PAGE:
“Selvedge denim is made on old-style shuttle looms. The fabric is woven using one continuous cross thread; the weft. As the weft loops back into the edge of the weave, the selvedge [derived from 'self edge'] edge is created…Selvedge production is much slower than conventionally produced denim [creating a softer, more durable fabric], and only the best raw materials are used. It can be compared to the ‘slow food’ movement; this is slow denim.”

Many pairs of Nudie, in particular, are also made with organic and/or recycled cotton. The following videos show the unique life cycle of Nudie Jeans—from harvesting the organic cotton, to the artisanal craftsmanship that goes into every pair, to the brand’s repair/reuse/reduce ethos, to the dismantling and revival of old jeans through fabric recycling:


One of the selvedge-denim connoisseur’s favorite topics is the art of breaking them in. The jeans in the picture up top started out in a deep, raw, untouched blue (often referred to as ‘dry’ selvedge—i.e., unwashed during the production process). As the owner, a guy named Jeppe, wore them day after day, the raw denim gradually faded in a completely unique way—you can even see where he kept his phone and wallet. Here’s another look at the breaking-in process, month by month:

(click to enlarge)

Note that these remained unwashed for the first eight months. Purists will tell you that abstaining from laundering selvedge denim is vital to the personalized fading process. Here’s a chart, thanks to the people at Nudie, in case you’re not sure when the time is right:


Now that you’re in the top-shelf denim market, the choice is yours: Go raw and try your hand at wearing them in, or skip ahead to an artfully pre-distressed pair. Either way, just don’t wear them in the ocean.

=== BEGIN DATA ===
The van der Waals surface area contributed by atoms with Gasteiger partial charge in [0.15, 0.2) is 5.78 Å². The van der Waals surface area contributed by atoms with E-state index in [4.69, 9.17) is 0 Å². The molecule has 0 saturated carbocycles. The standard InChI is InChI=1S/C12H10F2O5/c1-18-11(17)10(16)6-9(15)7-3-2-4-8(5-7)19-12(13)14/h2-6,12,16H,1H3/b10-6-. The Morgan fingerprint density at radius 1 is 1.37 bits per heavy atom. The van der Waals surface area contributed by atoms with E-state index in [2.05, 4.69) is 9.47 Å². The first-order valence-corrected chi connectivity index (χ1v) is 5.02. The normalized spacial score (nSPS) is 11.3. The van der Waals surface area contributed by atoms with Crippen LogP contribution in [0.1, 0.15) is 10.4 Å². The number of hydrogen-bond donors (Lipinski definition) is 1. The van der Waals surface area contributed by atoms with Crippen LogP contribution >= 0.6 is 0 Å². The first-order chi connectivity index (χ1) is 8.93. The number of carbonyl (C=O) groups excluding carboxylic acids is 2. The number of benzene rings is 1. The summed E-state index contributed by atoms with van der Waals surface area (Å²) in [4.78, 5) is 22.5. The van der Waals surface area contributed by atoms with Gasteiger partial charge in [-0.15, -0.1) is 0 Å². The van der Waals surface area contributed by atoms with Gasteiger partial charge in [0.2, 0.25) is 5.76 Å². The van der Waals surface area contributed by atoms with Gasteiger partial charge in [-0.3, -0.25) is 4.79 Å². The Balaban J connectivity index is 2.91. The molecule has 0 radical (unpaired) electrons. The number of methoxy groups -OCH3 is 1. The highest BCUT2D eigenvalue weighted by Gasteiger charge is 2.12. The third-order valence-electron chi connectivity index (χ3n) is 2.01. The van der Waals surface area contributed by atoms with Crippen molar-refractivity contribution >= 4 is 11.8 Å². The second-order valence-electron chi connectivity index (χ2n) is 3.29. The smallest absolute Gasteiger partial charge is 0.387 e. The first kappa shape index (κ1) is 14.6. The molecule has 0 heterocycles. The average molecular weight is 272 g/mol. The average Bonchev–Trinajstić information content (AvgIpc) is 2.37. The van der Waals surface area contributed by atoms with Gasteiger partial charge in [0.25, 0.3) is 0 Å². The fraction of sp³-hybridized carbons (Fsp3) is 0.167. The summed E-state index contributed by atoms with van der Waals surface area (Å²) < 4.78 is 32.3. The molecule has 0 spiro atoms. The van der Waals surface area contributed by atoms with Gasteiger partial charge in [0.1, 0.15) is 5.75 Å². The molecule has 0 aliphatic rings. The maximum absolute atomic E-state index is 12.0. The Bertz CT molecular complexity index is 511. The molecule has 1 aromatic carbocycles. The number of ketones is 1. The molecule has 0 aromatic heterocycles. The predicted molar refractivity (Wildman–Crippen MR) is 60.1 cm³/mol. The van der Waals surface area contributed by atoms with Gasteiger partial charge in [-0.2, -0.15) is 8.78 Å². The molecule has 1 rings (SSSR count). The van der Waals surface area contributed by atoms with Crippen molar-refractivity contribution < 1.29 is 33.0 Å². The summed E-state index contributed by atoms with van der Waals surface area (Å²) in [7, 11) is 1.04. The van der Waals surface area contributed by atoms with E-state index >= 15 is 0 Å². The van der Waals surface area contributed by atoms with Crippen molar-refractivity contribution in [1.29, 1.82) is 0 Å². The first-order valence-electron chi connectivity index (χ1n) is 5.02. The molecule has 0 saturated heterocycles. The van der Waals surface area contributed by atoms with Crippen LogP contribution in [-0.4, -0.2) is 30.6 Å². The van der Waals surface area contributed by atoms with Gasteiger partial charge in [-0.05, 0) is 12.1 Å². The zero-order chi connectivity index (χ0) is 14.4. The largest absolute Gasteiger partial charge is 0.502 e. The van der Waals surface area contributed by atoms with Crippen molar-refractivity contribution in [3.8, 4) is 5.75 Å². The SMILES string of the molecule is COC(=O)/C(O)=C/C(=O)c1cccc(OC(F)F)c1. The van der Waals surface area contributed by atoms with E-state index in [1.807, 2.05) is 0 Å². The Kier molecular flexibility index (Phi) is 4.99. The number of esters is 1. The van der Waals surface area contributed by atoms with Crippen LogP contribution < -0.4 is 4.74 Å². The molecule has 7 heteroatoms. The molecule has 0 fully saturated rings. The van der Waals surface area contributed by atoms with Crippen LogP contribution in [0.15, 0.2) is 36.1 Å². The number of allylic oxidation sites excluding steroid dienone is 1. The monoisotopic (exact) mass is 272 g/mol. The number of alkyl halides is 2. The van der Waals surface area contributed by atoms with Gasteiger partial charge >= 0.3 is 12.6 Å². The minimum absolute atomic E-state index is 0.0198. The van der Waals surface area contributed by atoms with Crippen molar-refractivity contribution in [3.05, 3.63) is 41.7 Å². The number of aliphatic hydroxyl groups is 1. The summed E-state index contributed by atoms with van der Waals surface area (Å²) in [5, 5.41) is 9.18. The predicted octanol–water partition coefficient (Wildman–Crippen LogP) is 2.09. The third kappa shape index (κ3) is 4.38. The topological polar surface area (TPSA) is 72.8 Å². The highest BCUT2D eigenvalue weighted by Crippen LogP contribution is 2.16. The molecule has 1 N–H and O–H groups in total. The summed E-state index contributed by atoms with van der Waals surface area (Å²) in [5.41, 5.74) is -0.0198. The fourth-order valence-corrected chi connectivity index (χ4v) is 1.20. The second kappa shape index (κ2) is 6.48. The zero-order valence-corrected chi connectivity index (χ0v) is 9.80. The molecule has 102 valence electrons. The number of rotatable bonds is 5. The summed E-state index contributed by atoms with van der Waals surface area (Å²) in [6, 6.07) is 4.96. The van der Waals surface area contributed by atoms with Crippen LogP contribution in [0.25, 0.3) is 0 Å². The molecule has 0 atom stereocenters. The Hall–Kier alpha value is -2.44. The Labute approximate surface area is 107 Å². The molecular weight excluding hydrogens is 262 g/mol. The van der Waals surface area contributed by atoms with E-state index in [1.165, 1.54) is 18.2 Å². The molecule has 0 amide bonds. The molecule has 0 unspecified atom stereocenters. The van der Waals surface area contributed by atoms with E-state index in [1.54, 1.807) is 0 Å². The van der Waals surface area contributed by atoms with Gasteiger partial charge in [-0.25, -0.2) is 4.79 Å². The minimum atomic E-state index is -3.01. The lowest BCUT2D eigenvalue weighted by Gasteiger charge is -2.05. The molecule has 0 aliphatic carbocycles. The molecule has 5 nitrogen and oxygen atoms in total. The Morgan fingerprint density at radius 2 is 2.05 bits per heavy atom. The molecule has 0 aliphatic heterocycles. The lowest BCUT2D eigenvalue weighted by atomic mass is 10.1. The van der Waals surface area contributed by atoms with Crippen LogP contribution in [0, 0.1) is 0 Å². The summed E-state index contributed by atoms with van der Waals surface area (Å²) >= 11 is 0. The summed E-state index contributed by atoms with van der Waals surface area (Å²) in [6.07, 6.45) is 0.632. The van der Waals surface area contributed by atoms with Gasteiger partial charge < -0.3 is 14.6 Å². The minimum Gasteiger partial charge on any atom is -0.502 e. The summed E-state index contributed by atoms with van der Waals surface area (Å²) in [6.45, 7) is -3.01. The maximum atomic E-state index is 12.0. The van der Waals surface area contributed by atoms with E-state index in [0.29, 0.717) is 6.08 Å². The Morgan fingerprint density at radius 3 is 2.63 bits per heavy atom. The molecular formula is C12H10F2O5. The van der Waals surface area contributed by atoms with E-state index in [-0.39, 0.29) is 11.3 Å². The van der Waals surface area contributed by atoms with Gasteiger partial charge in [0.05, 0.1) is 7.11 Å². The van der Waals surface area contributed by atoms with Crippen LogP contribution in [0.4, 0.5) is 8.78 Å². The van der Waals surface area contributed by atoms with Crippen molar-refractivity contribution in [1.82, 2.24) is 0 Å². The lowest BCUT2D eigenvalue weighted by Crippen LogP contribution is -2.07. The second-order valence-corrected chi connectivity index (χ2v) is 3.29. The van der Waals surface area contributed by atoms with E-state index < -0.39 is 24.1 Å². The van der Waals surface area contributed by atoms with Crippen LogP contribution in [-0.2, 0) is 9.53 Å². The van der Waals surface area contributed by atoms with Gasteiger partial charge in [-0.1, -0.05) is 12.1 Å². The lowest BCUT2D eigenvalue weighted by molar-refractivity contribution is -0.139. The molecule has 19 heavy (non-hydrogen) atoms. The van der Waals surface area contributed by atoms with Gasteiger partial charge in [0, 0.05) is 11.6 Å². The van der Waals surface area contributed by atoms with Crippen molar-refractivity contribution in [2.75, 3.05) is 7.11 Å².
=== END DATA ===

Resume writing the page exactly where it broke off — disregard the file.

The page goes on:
Nudie | A.P.C. | Rising Sun

Baldwin | Hudson | 7 For All Mankind



[On-figure jean shots are from; other photos and videos courtesy of]

“We’re going on a decade or more now of our love affair with A.P.C., when founder Jean Touitou introduced the New Standard jean. It’s the jean you buy and make your own. They are stiff as cardboard at first, but after a couple of wears, they break in like a great pair of shoes. The fit is perfect in that the waist sits on your hips but isn’t too low-rise and the slim, straight leg isn’t too skinny or too wide. 

We recommend holding off on washing them as long as possible to keep the dark, raw denim intact. When you finally do wash them, turn them inside-out in the bathtub with some cold water and Woolite® Dark, letting them drip dry. It’s the perfect jean if you’re going to pair with dressier items like a suit jacket and a pair of brogues – these are jeans that will elevate your look. They’re crisp and stiff and simple in the best way possible.”

—Jim Moore, GQ Creative Director

Each month, the editors of GQ, in collaboration with Nordstrom Men’s Fashion Director Tommy Fazio and the Men’s Shop, will select key items from the pages of GQ to feature right here on

For the second edition of GQ Selects, we’ve chosen 16 Fall essentials from the August issue. Check back every month for more.